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- The Poop series: Chapter #1 Baby poop
- Skin fold irritations
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- Strep Throat
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- What to expect from the 2016/17 flu vaccine
- Pinworms (ugh)
Friday, February 21, 2014
I have been getting a lot of calls lately from concerned parents who have gotten a notice from school or daycare that their child has been exposed to impetigo.
Our world is full of bacteria. There are beneficial ones and dangerous ones.
We are constantly surrounded by potentially harmful bacteria that seem to have the "if you don't bother me, I won't bother you attitude". Many folks, without being aware of it, are carriers and routinely have bacteria such as staph on their skin.
Our skin is our all important protective barrier. Bacteria that is not causing any trouble as long as it remains on the outside of the body can wreak havoc if it makes it's way in. When there is a break in the skin from a cut, bite, or an itchy rash that has been scratched, the bacteria can take advantage of that, enter the body and cause an infection.
Impetigo is one of the most common skin infections out there.
It is usually caused by either Staph or Strep. By far, most of the time Staph is the culprit
There are two types of impetigo.
Bullous impetigo is less common and usually shows up in much younger children. This is characterized by large pus filled blisters.
More common is the non-bullous impetigo, this will have crusty, rashy areas that may have a honey colored glaze. Most of the time you will see these lesions around the mouth and the nose.
This also often affects the diaper area, but can show up anywhere, more often on exposed parts of the body.
These spots and rashy areas can spread. They don't seem terribly painful and most of the time your child might seem quite well. The spots simply may flare up on and off but usually don't clear up completely without treatment.
(super red/open rashy areas around the butt might be strep. We can do a test for that in the office)
Young children and school age children are the most common victims of Impetigo, likely because they tend to come into more 'close contact' situations with others.
It is easily spread from direct touching with an infected person,or from coming into contact with contaminated surfaces like toys.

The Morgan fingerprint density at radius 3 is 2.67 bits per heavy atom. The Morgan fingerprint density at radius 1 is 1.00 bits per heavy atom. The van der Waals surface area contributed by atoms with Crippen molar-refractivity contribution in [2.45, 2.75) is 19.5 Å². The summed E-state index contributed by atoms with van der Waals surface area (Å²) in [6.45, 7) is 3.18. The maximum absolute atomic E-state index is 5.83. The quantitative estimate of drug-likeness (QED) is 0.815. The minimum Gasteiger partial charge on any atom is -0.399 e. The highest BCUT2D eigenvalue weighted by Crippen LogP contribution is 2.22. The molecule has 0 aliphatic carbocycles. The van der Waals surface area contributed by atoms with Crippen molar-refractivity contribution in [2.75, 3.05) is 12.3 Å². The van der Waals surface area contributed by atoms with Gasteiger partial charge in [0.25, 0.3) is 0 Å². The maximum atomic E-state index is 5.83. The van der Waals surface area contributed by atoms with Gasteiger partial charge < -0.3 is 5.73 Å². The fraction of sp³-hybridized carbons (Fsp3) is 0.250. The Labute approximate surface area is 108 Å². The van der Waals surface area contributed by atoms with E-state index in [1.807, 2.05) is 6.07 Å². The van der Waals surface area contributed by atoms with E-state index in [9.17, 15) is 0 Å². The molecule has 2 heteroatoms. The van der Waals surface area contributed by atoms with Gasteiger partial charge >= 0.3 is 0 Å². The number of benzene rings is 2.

The incubation period is 1-3 days.
If you are dealing with a very small area, the standard treatment is an antibiotic ointment. With a really mild infection over-the- counter Neosporin may take care of it. If you don't notice an obvious improvement within 48 hours you may need to be seen or talk to your doctor about getting a prescription ointment called Mupirocin (Bactroban is the trade name).
Some cases are severe enough to warrant a course of oral antibiotics. In our office we will almost always want an office visit to help make that determination.
If a family member has been diagnosed, wash any sheets, towels, toys etc
To prevent getting this in the first place, good hand washing is key.
Do your best to keep skin safe and intact. Dry, itchy skin is more at risk because of the tendency to scratch. Eczema seems to easily get infected areas. Keeping the skin well moisturized can help. Calendula cream is thought by some to have a natural antibacterial property.
Keep nails short to avoid damaging scratching.
To prevent infection, any mild cut or open lesion should be kept covered with an antibiotic ointment applied 2 or 3 times per day.
If your child has a case of impetigo or has been exposed you may also want to put a thin film of Neosporin or Mupirocin under the fingernails and inside the each nostril twice a day to prevent spreading. Dr Schwanke is a big advocate of getting the ointment inside of the nose since that is often the source of the bacteria.
Another thing to consider is a bleach bath. "What?" you say.
I know, the first time I learned about this I was fairly dubious, but it is currently a strong recommendation from many dermatologists.
Adding ¼ cup of basic bleach to a standard tub can be useful for preventing and treating a multitude of skin afflictions. This will kill any staph or bacteria that is hanging out on the skin. It turns out that it is usually not at all irritating and has very few adverse effects.
I just learned another fact that knocked my socks off. A recent study claims that at least 30% of our tubes of various ointments are contaminated with bacteria. It doesn't take much thought to figure out how that would happen. We touch the tube tip with our unwashed fingers, or we touch the tube to the surface of our skin.
Do me a favor, from now on, try to keep any new tube sterile. Squeeze the dose of ointment or cream onto an applicator (you can use a spoon) and avoid having any direct contact with the tip or rim.
Okay, to sum it up.
If you are one of the families who got the Impetigo warning....
Hopefully your school setting has done it's job and has thoroughly cleaned toys, surfaces etc.
Aside from that, checking your child to make sure they have no spots anywhere is the only action plan that I would advise.
If they have any questionable spots, treat as discussed.
As I mentioned in my recent post about contagiousness, A notice about impetigo exposure would not be a reason to keep them home from school.
Chances are, unless you have been out of day care for an extended period, they have already been exposed.
Posted by Nurse Judy at 9:27 AM